When in a moment of activation—for example when someone doesn’t respond in the way we’d like, criticizes or ignores us, or doesn’t mirror back to us the way we long to be seen—instead of engaging in self-destructive behavior, automatically characterizing their response as clear evidence of our unworthiness, and falling down the rabbit hole of shame, blame, and self-attack, we are invited to slow down.
Recognizing that we are caught, we naturally cut the momentum of self-abandonment as we realize that some old pain has been activated and we have a choice to make. We can follow the thoughts and feelings down the familiar groove of denial, dissociation, or acting out, or we can choose a new way, bringing curiosity, presence, and compassion to the charged thoughts and bodily-based feelings.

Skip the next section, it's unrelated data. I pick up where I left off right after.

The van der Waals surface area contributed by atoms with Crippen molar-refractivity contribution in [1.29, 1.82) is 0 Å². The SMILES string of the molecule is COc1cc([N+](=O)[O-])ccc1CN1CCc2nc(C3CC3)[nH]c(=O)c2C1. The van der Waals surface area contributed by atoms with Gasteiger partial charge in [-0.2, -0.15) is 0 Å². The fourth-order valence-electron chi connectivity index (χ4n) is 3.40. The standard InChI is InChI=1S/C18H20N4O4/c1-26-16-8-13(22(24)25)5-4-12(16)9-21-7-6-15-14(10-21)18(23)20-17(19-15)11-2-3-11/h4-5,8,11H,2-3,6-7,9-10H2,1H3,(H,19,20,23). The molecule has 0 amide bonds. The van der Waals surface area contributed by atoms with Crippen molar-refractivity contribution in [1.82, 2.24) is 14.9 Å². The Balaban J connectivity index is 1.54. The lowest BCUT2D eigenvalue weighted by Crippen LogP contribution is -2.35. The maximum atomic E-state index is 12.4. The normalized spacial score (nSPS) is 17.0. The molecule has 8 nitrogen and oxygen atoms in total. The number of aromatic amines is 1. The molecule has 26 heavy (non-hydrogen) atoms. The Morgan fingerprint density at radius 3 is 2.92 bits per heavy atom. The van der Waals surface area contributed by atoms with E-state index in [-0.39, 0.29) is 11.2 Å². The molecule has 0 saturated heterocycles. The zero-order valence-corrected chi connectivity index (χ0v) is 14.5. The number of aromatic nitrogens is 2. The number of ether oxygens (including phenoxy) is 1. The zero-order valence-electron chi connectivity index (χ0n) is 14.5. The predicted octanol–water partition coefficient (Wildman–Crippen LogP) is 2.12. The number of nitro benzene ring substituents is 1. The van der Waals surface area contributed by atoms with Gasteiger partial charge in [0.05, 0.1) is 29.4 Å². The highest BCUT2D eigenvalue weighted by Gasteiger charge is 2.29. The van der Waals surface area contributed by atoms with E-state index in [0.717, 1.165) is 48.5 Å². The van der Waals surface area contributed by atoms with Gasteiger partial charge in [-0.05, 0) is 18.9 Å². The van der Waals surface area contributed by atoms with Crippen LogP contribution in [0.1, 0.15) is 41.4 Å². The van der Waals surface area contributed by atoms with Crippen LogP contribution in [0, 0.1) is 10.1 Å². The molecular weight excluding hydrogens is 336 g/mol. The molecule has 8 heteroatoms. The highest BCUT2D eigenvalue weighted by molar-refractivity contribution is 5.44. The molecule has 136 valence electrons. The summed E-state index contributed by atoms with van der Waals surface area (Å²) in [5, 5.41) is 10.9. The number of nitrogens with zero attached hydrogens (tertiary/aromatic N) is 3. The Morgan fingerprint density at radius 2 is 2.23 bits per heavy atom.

By engaging these latter pathways, it is then possible to perceive the activation not as an enemy coming from the outside to harm, but as an emissary of new life, ally of meaning and depth, and ambassador of neuroplasticity.
The next event is The Healing Shame Retreat: Spiritual Awakening and Transforming the Core Wound of Unworthiness, April 24-29, 2019 at Sunrise Ranch in Loveland, Colorado, with co-facilitator Jeff Foster